What Proportion Of Patients With Upper Gastrointestinal Bleeding Requires Emergency Endoscopy? | 3362
Journal of Gastrointestinal & Digestive System
Like us on:
Our Group organises 3000+ Global Conferenceseries Events every year across USA, Europe & Asia with support from 1000 more scientific Societies and Publishes 700+ Open Access Journals which contains over 50000 eminent personalities, reputed scientists as editorial board members.
Most patients who present with gastrointestinal bleeding have stopped bleeding when they arrive in hospital. Although it is a
standard practice for those who exhibit homodynamic instability or features of continued bleeding to undergo emergency
endoscopy with view to endoscopic arrest of bleeding, the proportion of patients who require this has not been widely addressed.
A study was undertaken to determine
The proportion of patients undergoing emergency endoscopy (after initial resuscitation) and
The proportion of patients undergoing semi urgent endoscopy (within 24 hours of presentation) who were found to have bleeding
lesions which required endoscopic intervention to arrest haemorrhage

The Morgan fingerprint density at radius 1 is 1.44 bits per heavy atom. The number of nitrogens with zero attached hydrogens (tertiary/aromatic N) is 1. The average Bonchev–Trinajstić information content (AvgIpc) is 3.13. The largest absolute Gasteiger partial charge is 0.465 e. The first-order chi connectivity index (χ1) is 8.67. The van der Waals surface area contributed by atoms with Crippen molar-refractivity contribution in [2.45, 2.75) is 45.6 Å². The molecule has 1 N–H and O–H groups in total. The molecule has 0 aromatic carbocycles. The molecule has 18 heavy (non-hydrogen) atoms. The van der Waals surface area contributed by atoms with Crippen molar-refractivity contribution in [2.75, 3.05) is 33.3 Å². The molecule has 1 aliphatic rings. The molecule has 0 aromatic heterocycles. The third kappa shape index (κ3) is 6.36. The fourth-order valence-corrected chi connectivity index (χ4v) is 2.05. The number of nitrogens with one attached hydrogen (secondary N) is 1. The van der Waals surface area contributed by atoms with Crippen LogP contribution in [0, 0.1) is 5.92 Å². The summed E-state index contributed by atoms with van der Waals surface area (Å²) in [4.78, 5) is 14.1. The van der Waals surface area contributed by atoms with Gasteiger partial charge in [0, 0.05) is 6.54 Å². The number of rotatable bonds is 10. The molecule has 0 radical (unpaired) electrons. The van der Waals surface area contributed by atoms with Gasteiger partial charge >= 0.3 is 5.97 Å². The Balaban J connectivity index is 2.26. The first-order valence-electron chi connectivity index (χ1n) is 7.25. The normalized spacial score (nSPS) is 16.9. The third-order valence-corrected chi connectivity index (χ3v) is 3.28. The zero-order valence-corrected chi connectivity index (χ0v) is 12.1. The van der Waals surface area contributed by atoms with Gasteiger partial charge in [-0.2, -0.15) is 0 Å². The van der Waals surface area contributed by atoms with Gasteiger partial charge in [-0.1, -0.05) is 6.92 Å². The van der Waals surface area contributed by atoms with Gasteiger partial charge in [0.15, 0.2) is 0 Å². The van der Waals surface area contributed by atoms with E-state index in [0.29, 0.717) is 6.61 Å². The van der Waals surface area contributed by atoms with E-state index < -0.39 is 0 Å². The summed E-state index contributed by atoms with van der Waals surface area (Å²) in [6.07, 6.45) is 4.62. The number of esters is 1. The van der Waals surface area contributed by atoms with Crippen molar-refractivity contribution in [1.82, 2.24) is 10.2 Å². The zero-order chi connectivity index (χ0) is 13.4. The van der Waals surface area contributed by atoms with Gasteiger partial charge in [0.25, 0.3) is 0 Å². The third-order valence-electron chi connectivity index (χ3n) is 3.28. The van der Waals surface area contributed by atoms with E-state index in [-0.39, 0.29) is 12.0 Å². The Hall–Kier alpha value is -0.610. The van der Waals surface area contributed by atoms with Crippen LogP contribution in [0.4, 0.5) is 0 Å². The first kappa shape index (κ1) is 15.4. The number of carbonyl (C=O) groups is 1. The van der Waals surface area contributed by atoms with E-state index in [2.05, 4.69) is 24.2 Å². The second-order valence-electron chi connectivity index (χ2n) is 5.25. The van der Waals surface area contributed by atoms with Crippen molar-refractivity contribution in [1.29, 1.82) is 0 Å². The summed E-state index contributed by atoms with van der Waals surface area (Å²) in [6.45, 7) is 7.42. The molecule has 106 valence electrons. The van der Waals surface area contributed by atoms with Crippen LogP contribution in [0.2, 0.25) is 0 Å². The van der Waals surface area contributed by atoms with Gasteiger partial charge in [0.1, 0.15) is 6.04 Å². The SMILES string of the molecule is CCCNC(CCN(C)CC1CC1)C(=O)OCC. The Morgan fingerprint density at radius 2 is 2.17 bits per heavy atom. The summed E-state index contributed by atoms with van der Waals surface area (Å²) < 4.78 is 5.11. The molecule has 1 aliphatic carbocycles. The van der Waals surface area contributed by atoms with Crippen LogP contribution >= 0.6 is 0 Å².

Tertiary Centre Surgical Gastrointestinal Unit
All patients undergoing emergency and semi urgent (within 24 hrs) diagnostic and/or therapeutic endoscopy.
Patients undergoing subsequent endoscopic procedures for repeat diagnostic or therapeutic procedures
Patients with tachycardia, hypotension and/or evidence of continued bleeding e.g. haemetemesis while in
hospital were resuscitated and then underwent emergency endoscopy.
Semiurgent Endoscopy: Patients who did not have tachycardia or hypotension underwent endoscopy in the next available endoscopy
session within 24 hours.
7 out of 46 (15%) patients were found to have active bleeding on upper endoscopy. All the 7 (24%) patients belonged to the
emergency group who were scoped immediately after resuscitation, while in the semi-urgent group none was found to have active
bleeding when they were scoped within 24 hours after presentation to A & E.2 (7%) patients in emergency and 5 (29%) patients in
the semi-urgent group had stigmata of recent haemorrhage on endoscopy. The bleeding could have stopped in the interval between
resuscitation and emergency endoscopy.
All patients with symptoms of upper GI bleeding do not require endoscopy immediately on arrival to the hospital as
only 15% were found to be having active bleeding. Although the bleeding may have ceased in the interval between resuscitation and
emergency endoscopy, this relatively large proportion may reflect the comfortable safety margin of the selection criteria for emergency
endoscopy, it may have implications on on-call emergency staffing.
Peer Reviewed Journals
Make the best use of Scientific Research and information from our 700 + peer reviewed, Open Access Journals